That will is one that we need to stoke into a blazing inferno in times like these. Instead, we see events like the shooting at a Safeway store in Tucson, Arizona, which killed 11 people and severely wounded Congresswoman Gabby Giffords, and we turn the other way as politicians loosen restrictions on guns and gut programs that help people seek health care for mental illness. Hell, even in Michigan YESTERDAY the Republican-led lame duck legislature passed a bill that legalized carrying guns in day cares and schools.This tone deafness to the problems of our nation, as well as the need to solve them, is something that we need to address immediately.
The temptation, of course, is just to avoid the issue all together with a blanket statement of “bad people will always do bad things”. Hell, even the Republican Party issued a picture last week of a rock and joked that it was the “first assault weapon.” So long as this nation acts like apathy is an effective alternative to actually doing something, our kids are going to continue to die, and what should be completely unacceptable to every American is indirectly endorsed by all of them.
People can say all they want that it’s too early to start talking about the “politics” of this tragedy, but the fact of the matter is that the time for kicking the can down the road is past. There are a couple of steps that our Congress needs to enact IMMEDIATELY that can at least help deter future crimes like this.
-Mandate that all health insurance companies provide COVERED access to mental health screenings and treatment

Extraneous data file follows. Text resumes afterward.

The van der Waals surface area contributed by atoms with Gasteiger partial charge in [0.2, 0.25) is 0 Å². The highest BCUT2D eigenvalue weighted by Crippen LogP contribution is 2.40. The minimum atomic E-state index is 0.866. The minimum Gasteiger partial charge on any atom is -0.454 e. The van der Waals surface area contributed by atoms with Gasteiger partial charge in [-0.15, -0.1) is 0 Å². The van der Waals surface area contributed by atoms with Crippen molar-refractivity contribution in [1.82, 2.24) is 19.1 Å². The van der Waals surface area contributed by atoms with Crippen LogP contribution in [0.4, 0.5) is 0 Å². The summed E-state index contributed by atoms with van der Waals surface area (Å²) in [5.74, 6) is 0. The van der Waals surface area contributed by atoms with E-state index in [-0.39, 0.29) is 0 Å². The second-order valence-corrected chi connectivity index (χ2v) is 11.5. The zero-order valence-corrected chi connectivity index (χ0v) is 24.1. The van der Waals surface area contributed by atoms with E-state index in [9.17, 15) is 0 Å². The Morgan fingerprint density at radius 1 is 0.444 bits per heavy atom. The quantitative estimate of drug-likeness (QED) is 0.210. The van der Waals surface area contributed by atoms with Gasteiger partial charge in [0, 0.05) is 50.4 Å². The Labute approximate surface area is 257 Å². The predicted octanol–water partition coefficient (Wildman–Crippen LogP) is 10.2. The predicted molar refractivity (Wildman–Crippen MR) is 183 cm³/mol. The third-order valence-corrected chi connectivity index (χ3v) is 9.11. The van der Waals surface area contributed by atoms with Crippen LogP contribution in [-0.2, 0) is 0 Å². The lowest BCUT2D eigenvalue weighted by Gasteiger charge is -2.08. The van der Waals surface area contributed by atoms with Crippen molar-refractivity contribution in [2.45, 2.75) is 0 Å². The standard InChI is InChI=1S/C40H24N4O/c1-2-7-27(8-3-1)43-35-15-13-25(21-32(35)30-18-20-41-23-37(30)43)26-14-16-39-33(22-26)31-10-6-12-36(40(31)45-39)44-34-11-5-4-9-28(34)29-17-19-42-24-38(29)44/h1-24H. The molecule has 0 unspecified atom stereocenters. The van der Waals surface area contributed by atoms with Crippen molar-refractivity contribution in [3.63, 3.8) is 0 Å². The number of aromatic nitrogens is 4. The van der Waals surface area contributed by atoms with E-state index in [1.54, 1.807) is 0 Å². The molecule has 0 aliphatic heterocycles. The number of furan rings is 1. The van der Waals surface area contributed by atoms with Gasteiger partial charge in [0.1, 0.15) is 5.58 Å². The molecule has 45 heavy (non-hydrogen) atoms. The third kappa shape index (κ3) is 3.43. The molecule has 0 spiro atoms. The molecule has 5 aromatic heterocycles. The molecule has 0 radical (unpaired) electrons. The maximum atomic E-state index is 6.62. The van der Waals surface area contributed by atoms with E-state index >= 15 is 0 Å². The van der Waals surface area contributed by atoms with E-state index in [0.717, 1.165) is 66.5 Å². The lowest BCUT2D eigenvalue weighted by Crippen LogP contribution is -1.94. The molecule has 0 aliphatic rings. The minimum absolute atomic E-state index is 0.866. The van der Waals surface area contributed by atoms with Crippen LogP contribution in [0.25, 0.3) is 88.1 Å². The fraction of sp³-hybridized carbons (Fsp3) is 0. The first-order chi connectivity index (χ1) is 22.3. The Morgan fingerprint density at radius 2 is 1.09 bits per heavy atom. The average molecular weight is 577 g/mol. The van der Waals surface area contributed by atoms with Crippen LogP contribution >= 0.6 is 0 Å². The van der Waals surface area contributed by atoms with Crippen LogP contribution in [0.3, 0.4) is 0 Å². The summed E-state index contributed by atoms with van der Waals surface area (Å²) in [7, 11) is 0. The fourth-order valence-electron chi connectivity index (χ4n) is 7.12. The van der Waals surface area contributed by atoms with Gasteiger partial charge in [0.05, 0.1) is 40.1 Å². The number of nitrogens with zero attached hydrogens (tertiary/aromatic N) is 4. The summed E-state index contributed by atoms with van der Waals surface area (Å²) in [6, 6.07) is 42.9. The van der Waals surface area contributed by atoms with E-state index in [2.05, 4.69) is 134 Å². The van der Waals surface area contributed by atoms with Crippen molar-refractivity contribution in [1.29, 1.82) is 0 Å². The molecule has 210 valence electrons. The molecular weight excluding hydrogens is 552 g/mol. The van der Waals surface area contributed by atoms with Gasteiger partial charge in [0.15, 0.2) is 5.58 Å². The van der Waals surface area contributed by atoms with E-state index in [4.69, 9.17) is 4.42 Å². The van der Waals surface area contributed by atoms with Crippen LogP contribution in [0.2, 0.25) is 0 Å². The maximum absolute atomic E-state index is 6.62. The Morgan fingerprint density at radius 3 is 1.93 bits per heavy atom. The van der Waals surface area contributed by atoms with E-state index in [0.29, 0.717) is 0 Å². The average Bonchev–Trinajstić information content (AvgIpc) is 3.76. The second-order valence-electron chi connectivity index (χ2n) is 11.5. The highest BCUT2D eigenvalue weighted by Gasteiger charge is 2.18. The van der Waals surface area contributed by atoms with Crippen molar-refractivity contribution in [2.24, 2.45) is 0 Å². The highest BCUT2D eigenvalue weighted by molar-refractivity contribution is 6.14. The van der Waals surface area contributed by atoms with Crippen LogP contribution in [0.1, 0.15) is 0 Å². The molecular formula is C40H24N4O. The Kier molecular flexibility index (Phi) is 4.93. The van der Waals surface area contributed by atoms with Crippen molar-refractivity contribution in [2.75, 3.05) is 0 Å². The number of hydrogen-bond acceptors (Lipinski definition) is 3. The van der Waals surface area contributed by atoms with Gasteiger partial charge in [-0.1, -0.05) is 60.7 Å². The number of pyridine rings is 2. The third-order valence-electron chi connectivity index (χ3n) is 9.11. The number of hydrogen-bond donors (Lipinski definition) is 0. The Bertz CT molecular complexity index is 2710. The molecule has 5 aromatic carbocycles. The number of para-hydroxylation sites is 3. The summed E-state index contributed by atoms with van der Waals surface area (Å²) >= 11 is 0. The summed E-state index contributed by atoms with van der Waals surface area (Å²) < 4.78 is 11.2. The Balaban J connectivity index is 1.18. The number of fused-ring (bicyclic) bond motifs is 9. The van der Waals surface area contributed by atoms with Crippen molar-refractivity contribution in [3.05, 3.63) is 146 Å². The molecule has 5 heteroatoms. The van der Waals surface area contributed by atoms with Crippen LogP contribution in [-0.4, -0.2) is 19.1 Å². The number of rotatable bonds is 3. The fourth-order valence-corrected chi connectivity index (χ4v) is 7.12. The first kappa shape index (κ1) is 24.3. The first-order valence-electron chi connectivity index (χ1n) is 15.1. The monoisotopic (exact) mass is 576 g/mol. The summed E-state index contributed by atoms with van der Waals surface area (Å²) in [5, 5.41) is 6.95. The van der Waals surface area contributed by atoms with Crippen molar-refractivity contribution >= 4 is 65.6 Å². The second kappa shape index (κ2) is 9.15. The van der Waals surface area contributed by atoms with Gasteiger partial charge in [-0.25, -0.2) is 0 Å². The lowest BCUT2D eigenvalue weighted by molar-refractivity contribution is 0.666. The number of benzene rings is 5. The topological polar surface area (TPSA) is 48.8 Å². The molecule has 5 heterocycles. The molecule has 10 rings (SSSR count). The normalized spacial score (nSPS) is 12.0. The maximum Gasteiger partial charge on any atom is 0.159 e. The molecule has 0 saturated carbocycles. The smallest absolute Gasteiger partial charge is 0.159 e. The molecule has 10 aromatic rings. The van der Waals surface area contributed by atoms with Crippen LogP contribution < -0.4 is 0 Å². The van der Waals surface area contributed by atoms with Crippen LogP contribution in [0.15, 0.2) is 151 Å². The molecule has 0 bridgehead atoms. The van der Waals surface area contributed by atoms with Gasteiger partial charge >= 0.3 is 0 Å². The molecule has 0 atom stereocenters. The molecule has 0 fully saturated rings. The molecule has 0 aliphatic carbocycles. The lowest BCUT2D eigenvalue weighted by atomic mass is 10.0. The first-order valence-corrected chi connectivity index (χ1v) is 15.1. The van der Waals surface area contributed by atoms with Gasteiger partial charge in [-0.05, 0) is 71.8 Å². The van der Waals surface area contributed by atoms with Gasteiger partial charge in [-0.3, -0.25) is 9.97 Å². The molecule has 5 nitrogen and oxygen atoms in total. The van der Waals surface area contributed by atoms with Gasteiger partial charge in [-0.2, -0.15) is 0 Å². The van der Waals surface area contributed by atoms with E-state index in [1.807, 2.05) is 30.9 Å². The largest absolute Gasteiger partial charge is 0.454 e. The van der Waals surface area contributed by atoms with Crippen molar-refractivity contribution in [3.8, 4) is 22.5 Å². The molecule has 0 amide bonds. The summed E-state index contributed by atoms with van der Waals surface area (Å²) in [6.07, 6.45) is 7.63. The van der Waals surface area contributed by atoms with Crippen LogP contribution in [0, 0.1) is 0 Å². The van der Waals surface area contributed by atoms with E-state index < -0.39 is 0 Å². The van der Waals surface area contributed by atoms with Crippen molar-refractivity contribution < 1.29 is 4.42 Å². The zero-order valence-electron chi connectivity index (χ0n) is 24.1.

When the Affordable Care Act was passed in 2010, a big deal was made about the elimination of exclusions for pre-existing conditions, as well as the lifetime caps on treatment of ALL illnesses. This meant that people with mental health problems could get treatment for them, and when the mandate that all Americans purchase health insurance goes into effect, this will have a big impact on the amount of people able to access care.
Unfortunately, there are still too many roadblocks to receiving adequate mental care in this country. Oftentimes, the coverage is offered, but there are significant co-pays involved in obtaining it. That makes people less likely to seek out the help that they need, which could help prevent some of these types of events from occurring.
Rather than making insurance companies simply offer the option for mental health coverage, the Congress needs to do one better and ensure that mental health screenings are available for FREE to any citizen that wants help. Cost should not even be considered as a factor when it comes to saving American lives, and the reciprocal benefits of this wouldn’t just be felt in less worry about mass shootings. Suicide would decrease, violence of all types, including domestic, would decrease, and America as a whole would be a happier place.
Of course, no one should be naïve enough to believe that everyone would take advantage of free mental health evaluations and treatments, but even if only ONE American seeks help and gets it through an expansion of these types of programs, then it would have to be qualified as an unmitigated success.
-Revise and re-pass the Assault Weapons Ban
A lot of folks, me including, have been arguing that assault weapons serve no real world purpose other than killing other people, and that they should be banned. The type of weapon used by the shooter in Connecticut today is capable of firing 100 rounds of ammunition in a single minute, making it a perfect tool for killing massive numbers of people in fairly short order.
We can have all the security guards and armed citizens that we want, but as long as extended magazines (like the ones used in the Aurora, Colorado theater shootings and the Tucson shooting of Representative Giffords) , body armor, and automatic weapons are readily available, killing is going to be all too easy for those few bad apples that slip through the cracks.